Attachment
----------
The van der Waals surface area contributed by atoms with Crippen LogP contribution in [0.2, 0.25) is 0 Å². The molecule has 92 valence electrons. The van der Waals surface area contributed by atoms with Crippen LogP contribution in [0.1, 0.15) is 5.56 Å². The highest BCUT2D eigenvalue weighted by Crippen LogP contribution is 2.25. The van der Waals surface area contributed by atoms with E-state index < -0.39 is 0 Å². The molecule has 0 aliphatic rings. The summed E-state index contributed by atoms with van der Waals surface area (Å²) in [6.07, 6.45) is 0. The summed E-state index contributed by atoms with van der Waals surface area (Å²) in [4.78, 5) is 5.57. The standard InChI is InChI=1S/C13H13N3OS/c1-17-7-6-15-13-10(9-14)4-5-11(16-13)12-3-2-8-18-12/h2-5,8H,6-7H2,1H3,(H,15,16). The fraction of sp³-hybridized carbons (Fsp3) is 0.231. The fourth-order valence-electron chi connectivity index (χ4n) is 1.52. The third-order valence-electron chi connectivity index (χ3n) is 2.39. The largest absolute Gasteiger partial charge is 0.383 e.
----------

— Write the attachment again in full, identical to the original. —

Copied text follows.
The van der Waals surface area contributed by atoms with Crippen LogP contribution in [0.2, 0.25) is 0 Å². The molecule has 92 valence electrons. The van der Waals surface area contributed by atoms with Crippen LogP contribution in [0.1, 0.15) is 5.56 Å². The highest BCUT2D eigenvalue weighted by Crippen LogP contribution is 2.25. The van der Waals surface area contributed by atoms with E-state index < -0.39 is 0 Å². The molecule has 0 aliphatic rings. The summed E-state index contributed by atoms with van der Waals surface area (Å²) in [6.07, 6.45) is 0. The summed E-state index contributed by atoms with van der Waals surface area (Å²) in [4.78, 5) is 5.57. The standard InChI is InChI=1S/C13H13N3OS/c1-17-7-6-15-13-10(9-14)4-5-11(16-13)12-3-2-8-18-12/h2-5,8H,6-7H2,1H3,(H,15,16). The fraction of sp³-hybridized carbons (Fsp3) is 0.231. The fourth-order valence-electron chi connectivity index (χ4n) is 1.52. The third-order valence-electron chi connectivity index (χ3n) is 2.39. The largest absolute Gasteiger partial charge is 0.383 e.